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Vanity of vanities! An exercise in banality.

First published in The Guardian, 9 July, 2014


It ends a bit gruesomely this one. Severed heads and limbs were just some of the studies Gericault painted in preparation for his masterpiece “The Raft of Medusa”. Andy Warhol made pictures of soup cans which also shocked people. I’m not squeamish though. I once opened a can of Campbell’s soup without gagging. You’re either born with the warrior spirit or you’re not. An attentive sub-editor asked me if the name Jenkins referred to a real artist. No. I was just after a common, unflamboyant surname. If I’d said Van Jenkins you could be sure you could be sure there’d be a poncey artist on the end of it.


I’m a little annoyed at myself with this one. I often like a few ideas in my cartoons, and am quite partial to a bit of a narrative, but with this one I changed my mind about some things at the last minute and made it wordier – a cardinal sin. I was so annoyed with myself that for the next couple of months I only drew single or double panel cartoons, which is probably a good thing. Or is it? if you have a strong opinion on the matter I’d love to hear it (and perhaps act on it). Is it an immediate turn-off to see a multi-panelled cartoon? Do you enjoy going a bit more in-depth with an idea or prefer a quick hit? Or do you enjoy leaving me hanging, my hand hovering in the air for a high five as you walk away, sniggering at the publicly embarrassing position you have left me in?



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Alain again – de Botton 2

First published in The Guardian, 25 June 2014.


I know, I know – fart jokes are an incredibly subtle form of humour and this one will have wafted over the heads of less perceptive readers. I have learnt my lesson and will dumb it down in future. I don’t want to spend my life alone in an ivory tower of uber-sophisticated humour. But don’t get me wrong – I love my tower. No matter how high property prices go I refuse to sell. It’s my dream home and to even consider selling it would be a slap in the faces of those 7,463 selfless elephants who gave their trunks. It would get a really good price though – it’s the only ivory tower in the street and I know for a fact that everyone around here is jealous. To give just one example, the postman Mr Wang breaks off a bit every time he delivers the post. I once caught him in the act; he was stuffing my doorknob into his mailbag. When I berated him for his jealousy he wailed that he was not jealous, just sterile. WTF? Maybe I should move – so many nutters around here.


In their book “Art as Therapy”, Alain De Botton and the philosopher John Armstrong ask the question “what is art for?” They suggest that art is a therapeutic medium that can help us with our psychological frailties. I’ve got a couple of those which would inevitably draw jail-time were they discovered but luckily I have had a good hard look at a Corot and am now a functioning member of society. I jest of course. The Corot didn’t work. It is an interesting book and it certainly promotes closer looking at various artworks from unlikely angles which is a great thing, but my hackles are automatically raised by any New Age-y guff. But hey, I’m not everyone and for some people that works. Whether some art can be therapeutic or not is completely beside the point of why I love certain artworks. I certainly never think “how can this help me lead a better life?” when I look at a painting. Actually, it is probably a question of mental habits. I suspect that whatever De Botton looks at, not just art but anything, he is thinking about it in terms of how it could be reframed as a therapeutic tool. I just don’t think like that. When I look at something the questions and observations I make are completely different (potentially jailable). In fact, he either misses or intentionally ignores the central point of why art is sometimes overwhelmingly great – that visual music, with resonances and references tying together in beautiful and unexpected ways. As worthy as de Botton’s way of thinking may be, and he certainly thinks it is THE most worthy way (hence his confidence in wading into so many different areas, e.g. literature, philosophy, class, media, art, etc), I certainly don’t believe it is a more rewarding way of viewing art than my own, which has been the source of great pleasure. I welcome and enjoy his take on things but I suspect it is his belief that this is the best way, the proper way, of thinking about art that grates with some people – especially, it seems, with artists and critics, i.e. those who take profound pleasure in art but with completely different mental processes.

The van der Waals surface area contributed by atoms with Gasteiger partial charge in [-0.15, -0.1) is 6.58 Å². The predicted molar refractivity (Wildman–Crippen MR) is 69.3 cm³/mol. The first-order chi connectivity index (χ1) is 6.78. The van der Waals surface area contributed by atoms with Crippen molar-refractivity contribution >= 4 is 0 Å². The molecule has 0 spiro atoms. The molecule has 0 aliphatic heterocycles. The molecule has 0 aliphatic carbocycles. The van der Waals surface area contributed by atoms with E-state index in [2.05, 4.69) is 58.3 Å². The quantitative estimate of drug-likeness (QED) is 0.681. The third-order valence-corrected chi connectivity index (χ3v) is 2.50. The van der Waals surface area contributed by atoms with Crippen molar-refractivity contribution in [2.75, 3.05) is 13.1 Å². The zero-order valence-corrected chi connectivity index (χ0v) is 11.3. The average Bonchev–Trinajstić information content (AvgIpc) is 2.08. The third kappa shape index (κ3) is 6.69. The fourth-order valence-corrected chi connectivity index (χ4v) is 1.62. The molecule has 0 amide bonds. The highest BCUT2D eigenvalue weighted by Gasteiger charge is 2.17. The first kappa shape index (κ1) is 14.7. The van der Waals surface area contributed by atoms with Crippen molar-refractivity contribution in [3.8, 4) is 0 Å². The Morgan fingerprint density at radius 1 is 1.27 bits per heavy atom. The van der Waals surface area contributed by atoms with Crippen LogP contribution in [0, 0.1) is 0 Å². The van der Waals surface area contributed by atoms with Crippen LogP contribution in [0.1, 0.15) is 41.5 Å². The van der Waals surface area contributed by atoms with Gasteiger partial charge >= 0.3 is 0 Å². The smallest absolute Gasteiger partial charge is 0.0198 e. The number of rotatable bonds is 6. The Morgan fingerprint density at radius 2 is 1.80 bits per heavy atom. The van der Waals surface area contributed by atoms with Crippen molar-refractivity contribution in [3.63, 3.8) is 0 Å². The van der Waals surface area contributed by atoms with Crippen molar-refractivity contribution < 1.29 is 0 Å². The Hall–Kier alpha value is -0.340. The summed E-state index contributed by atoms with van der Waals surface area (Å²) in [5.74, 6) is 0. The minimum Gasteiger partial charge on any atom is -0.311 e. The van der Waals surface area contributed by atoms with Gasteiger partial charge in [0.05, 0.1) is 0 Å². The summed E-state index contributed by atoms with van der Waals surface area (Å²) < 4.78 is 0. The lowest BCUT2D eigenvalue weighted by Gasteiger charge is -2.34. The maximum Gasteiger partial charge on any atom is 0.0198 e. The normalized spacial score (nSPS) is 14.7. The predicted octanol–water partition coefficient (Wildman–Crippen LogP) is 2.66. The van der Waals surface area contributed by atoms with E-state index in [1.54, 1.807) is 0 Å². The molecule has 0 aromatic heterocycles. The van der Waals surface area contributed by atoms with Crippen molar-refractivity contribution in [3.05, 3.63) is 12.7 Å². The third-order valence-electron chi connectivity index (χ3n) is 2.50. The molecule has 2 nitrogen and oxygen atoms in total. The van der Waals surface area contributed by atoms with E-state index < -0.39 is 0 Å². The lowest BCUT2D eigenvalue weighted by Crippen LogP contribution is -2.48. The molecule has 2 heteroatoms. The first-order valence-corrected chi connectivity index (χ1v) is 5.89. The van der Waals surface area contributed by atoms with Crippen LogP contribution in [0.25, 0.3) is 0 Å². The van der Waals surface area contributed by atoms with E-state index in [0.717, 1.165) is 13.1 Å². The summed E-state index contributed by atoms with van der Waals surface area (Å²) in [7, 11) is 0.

All part of life’s rich blanket I guess.

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David Hockney’s photo album, page 4

The subject matter for these Artoons is the artworld (“What the…? Really?”), and in attempting to create humour I have the problem of gauging how far I can rely on the audience’s knowledge of art to get the joke. It came as a great surprise to me, but studies have proved that people actually have different levels of art knowledge. So apparently it was a mistake to assume that everyone out there reading them is exactly like me. I guess that’s obvious – if they were the planet would be down the tubes in five seconds, with the soon-to-be-extinct human population laughing together in joyous communion over the latest Peter Duggan artoon.